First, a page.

Ministry makes Invossa apology
The ministry is in talks with Kolon Life Science, the manufacturer, to come up with a compensation plan for patients injected with Invossa in the event any side effects present themselves, said Food and Drug Safety Minister Lee Eui-kyung.
“We are sorry for causing chaos and concern to Koreans for not being careful enough in authorizing and checking up on Kolon Life Science’s Invossa,” the ministry said in a statement.
“The ministry will do its best to implement patient safety measures and prevent similar cases from happening in the future.”
The Drug Safety Ministry has requested Kolon Life Science submit by June 14 a 15-year plan for the tracking of all patients who have been prescribed Invossa, which is used to treat knee osteoarthritis. The gene therapy drug was administered to 3,707 patients in Korea and distributed to 438 hospitals and clinics.
The Wednesday announcement came after prosecutors officially started the investigation into the ministry and Kolon Group in regard to the scandal. The move came as a civic group reported the ministry for gross negligence in authorizing Invossa.
Investigators from the Seoul Central District Prosecutors’ Office raided the ministry building in Cheongju, North Chungcheong, on Tuesday and obtained hard disks and documents related to the ministry’s authorization of Invossa. The ministry made personnel moves when granting approval for the drug.
During an initial hearing held in April 2017, most of the experts rejected the drug for commercialization due to its hefty price tag and a lack of clinical proof that it actually regenerates joints. Only one committee member was for the commercialization of Invossa.
In a hearing held two months later, the ministry brought in five pro-Invossa experts and excluded three anti-Invossa experts.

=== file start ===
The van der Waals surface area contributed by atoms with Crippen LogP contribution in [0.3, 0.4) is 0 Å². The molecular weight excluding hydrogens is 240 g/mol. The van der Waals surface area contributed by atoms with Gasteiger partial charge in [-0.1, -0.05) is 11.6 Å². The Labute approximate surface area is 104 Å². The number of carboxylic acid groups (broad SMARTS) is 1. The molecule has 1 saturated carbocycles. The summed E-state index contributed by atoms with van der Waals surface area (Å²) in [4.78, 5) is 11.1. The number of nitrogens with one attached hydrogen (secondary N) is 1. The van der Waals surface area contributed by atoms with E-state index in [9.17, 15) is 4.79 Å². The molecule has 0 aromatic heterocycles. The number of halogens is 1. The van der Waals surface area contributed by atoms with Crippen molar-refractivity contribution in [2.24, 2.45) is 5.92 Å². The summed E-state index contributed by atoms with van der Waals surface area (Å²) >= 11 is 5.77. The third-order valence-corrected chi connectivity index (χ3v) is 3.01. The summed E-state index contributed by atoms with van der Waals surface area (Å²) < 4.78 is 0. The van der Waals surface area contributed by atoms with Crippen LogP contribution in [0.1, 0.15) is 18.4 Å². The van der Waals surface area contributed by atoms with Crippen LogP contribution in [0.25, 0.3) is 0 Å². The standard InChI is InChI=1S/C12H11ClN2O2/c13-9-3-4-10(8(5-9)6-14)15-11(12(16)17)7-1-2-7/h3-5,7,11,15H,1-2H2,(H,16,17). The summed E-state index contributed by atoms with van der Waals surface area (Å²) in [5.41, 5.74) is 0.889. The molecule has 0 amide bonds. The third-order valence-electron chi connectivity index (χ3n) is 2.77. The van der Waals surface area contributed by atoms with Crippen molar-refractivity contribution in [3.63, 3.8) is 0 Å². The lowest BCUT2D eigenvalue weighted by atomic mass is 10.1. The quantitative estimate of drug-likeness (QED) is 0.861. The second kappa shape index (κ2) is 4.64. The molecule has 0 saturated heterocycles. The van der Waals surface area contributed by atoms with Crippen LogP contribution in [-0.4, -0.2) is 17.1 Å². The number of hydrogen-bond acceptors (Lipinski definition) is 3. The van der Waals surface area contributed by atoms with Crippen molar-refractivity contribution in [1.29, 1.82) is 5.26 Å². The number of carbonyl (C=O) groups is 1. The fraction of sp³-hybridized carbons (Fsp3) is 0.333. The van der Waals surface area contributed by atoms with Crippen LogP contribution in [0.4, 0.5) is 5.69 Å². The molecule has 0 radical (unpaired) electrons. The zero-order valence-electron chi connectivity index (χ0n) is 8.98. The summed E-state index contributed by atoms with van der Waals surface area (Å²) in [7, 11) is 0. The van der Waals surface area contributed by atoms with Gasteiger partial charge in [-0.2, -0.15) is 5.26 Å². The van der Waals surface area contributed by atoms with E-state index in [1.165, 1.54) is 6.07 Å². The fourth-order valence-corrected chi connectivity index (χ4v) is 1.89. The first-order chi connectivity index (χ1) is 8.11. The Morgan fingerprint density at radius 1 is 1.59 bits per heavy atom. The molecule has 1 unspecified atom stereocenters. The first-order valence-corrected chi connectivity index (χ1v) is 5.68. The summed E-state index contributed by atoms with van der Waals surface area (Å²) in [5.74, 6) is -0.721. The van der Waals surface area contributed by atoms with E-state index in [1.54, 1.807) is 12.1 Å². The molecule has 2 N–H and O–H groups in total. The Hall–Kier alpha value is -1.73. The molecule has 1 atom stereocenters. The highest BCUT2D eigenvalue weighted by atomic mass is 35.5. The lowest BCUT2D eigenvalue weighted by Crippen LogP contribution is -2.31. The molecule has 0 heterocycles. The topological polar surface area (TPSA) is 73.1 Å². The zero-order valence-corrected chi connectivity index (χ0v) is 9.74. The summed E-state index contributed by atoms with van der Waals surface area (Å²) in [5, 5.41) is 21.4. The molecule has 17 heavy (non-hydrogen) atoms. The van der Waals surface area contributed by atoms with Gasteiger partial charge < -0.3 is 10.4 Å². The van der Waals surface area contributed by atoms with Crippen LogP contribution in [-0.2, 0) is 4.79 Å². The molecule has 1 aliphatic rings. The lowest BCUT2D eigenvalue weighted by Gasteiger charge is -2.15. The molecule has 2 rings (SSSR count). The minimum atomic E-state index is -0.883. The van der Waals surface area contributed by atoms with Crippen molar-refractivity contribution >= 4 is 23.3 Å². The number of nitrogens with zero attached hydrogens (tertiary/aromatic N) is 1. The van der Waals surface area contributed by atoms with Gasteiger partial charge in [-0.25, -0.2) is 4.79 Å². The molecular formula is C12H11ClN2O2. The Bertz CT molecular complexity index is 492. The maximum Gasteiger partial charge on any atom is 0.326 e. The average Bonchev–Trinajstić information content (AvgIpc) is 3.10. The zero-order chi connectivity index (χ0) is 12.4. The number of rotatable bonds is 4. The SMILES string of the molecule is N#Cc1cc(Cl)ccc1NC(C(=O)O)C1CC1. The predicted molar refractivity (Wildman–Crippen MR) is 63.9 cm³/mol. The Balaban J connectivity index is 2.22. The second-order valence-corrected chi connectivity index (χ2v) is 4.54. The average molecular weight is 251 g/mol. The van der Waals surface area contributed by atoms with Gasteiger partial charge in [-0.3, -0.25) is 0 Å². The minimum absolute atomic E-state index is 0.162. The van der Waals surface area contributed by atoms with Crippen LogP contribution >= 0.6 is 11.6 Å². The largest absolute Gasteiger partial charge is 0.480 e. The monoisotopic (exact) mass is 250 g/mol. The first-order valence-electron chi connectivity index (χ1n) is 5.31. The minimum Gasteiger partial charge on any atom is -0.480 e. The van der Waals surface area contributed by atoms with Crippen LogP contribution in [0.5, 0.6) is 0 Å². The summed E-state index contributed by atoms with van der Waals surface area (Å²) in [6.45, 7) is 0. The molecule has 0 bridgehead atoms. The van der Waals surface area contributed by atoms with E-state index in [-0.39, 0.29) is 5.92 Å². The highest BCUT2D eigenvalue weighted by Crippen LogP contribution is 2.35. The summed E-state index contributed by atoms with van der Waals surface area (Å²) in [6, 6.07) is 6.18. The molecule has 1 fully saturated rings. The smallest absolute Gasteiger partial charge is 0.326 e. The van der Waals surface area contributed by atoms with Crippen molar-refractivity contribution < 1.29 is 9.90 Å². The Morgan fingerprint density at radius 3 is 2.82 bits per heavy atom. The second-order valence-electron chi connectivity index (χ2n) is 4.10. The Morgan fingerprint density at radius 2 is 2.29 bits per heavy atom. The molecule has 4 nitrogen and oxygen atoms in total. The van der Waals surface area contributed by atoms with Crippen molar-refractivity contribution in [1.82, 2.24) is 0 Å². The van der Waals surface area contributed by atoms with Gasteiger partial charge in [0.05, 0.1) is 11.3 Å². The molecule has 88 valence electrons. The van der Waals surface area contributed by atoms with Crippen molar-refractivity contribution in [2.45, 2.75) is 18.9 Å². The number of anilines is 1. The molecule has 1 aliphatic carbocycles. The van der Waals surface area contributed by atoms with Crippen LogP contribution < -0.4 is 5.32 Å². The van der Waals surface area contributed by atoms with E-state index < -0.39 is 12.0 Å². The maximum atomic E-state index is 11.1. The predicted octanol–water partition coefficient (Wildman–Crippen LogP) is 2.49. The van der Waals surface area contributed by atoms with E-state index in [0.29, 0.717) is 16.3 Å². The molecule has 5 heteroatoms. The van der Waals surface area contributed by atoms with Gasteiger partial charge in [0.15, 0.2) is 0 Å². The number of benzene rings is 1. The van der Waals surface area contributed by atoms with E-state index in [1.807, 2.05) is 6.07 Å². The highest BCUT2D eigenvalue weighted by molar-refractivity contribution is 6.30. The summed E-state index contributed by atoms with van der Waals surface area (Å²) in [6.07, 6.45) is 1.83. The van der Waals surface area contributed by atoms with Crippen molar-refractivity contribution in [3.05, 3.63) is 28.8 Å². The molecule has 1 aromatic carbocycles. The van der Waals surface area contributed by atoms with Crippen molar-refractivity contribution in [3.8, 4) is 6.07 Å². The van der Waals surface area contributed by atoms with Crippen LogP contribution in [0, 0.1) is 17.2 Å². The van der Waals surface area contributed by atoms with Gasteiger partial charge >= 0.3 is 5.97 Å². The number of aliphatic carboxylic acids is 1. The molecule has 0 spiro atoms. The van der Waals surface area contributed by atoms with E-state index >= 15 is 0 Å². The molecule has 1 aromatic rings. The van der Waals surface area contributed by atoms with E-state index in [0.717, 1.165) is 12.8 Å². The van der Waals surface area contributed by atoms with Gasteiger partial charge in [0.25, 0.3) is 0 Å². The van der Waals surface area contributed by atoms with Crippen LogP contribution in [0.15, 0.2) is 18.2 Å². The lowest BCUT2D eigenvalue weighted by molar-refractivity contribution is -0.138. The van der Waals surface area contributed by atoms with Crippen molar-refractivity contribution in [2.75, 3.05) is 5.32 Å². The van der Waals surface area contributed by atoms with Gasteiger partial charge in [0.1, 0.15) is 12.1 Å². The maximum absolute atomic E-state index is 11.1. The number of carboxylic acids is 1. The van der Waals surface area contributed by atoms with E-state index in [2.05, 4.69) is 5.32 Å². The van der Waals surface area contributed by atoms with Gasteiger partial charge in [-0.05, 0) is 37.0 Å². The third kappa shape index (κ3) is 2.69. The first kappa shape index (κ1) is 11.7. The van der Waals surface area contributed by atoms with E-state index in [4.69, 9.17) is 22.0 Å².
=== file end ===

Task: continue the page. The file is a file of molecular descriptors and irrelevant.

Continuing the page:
The drug eventually received the approval of six experts out of nine.
On Monday, the same investigators raided the headquarters of Kolon Life Science and the Korean unit of Kolon TissueGene, the U.S. affiliate, securing documents on the gene therapy drug’s research and development.
The prosecution is focused on verifying whether the CEO of Kolon Life Science, who is also the CEO of Kolon TissueGene, was aware of the presence of non-authorized kidney cells longer than the company claimed.
The gene therapy drug was granted approval for commercialization on the basis that it used cartilage-originated basis cells, not kidney cells. Company executives claim that they had no idea the kidney cells were present in the drug, only revealing the presence of the cells in early 2019.
But the ministry announced last week that Kolon Life Science received an email from Kolon TissueGene, its U.S. subsidiary, on July 13, 2017, that conveyed test results showing that kidney cells were present in Invossa.
If they received and read the email, it would mean that they had been hiding the problem for at least two years. Suspicious of the possibility, the ministry referred Kolon Life Science and its executives to the prosecution.
The problem for the Kolon Group affiliates don’t stop there as the government could ask Kolon Life Science to return funds provided for the development of Invossa.
According to the Korea Health Industry Development Institute, the government provided 8.2 billion won ($6.9 million) to Kolon Life Science over the three years Invossa was being developed. Half was from the Ministry of Health and Welfare and the other half was from the Ministry of Science and ICT.
If Kolon Life Science did not do due diligence in developing the drug, the biopharmaceutical company will be obliged by law to fully refund the government.
Kolon Life Science will be given a chance to comment on the suspension of Invossa on June 18.
BY KO JUN-TAE [email@example.com]
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